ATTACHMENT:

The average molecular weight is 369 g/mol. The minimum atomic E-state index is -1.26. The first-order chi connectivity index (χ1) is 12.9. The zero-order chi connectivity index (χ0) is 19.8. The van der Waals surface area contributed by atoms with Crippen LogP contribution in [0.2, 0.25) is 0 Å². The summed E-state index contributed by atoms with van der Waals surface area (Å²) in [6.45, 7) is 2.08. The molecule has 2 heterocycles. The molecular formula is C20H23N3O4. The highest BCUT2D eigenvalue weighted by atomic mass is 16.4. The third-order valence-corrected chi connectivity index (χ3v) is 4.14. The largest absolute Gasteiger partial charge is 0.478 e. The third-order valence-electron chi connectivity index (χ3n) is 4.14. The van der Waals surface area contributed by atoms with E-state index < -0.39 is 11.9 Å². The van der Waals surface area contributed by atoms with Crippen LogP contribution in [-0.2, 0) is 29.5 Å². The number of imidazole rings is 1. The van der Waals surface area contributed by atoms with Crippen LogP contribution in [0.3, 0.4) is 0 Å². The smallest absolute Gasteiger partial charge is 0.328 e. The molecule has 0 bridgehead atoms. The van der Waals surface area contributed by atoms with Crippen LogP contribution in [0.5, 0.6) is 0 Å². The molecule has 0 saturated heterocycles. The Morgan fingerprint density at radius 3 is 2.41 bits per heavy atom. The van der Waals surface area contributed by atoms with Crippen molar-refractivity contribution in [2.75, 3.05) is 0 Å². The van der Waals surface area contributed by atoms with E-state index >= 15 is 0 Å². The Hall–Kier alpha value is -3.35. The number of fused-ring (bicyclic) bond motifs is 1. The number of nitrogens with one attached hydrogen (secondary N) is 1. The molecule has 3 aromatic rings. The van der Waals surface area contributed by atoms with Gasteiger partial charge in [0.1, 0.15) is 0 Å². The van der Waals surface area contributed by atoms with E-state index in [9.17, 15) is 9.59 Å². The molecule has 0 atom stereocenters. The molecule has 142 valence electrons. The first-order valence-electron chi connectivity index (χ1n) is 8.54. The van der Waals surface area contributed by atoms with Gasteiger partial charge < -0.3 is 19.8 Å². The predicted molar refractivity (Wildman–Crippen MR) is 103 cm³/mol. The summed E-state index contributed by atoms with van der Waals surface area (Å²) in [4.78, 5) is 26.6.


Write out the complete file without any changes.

The average molecular weight is 369 g/mol. The minimum atomic E-state index is -1.26. The first-order chi connectivity index (χ1) is 12.9. The zero-order chi connectivity index (χ0) is 19.8. The van der Waals surface area contributed by atoms with Crippen LogP contribution in [0.2, 0.25) is 0 Å². The summed E-state index contributed by atoms with van der Waals surface area (Å²) in [6.45, 7) is 2.08. The molecule has 2 heterocycles. The molecular formula is C20H23N3O4. The highest BCUT2D eigenvalue weighted by atomic mass is 16.4. The third-order valence-corrected chi connectivity index (χ3v) is 4.14. The largest absolute Gasteiger partial charge is 0.478 e. The third-order valence-electron chi connectivity index (χ3n) is 4.14. The van der Waals surface area contributed by atoms with E-state index < -0.39 is 11.9 Å². The van der Waals surface area contributed by atoms with Crippen LogP contribution in [-0.2, 0) is 29.5 Å². The number of imidazole rings is 1. The van der Waals surface area contributed by atoms with Crippen LogP contribution in [0.3, 0.4) is 0 Å². The smallest absolute Gasteiger partial charge is 0.328 e. The molecule has 0 bridgehead atoms. The van der Waals surface area contributed by atoms with Crippen LogP contribution in [0.5, 0.6) is 0 Å². The molecule has 0 saturated heterocycles. The Morgan fingerprint density at radius 3 is 2.41 bits per heavy atom. The van der Waals surface area contributed by atoms with Crippen molar-refractivity contribution in [2.75, 3.05) is 0 Å². The van der Waals surface area contributed by atoms with E-state index >= 15 is 0 Å². The Hall–Kier alpha value is -3.35. The number of fused-ring (bicyclic) bond motifs is 1. The number of nitrogens with one attached hydrogen (secondary N) is 1. The molecule has 3 aromatic rings. The van der Waals surface area contributed by atoms with Gasteiger partial charge in [0.1, 0.15) is 0 Å². The van der Waals surface area contributed by atoms with E-state index in [9.17, 15) is 9.59 Å². The molecule has 0 atom stereocenters. The molecule has 142 valence electrons. The first-order valence-electron chi connectivity index (χ1n) is 8.54. The van der Waals surface area contributed by atoms with Gasteiger partial charge < -0.3 is 19.8 Å². The predicted molar refractivity (Wildman–Crippen MR) is 103 cm³/mol. The summed E-state index contributed by atoms with van der Waals surface area (Å²) in [4.78, 5) is 26.6.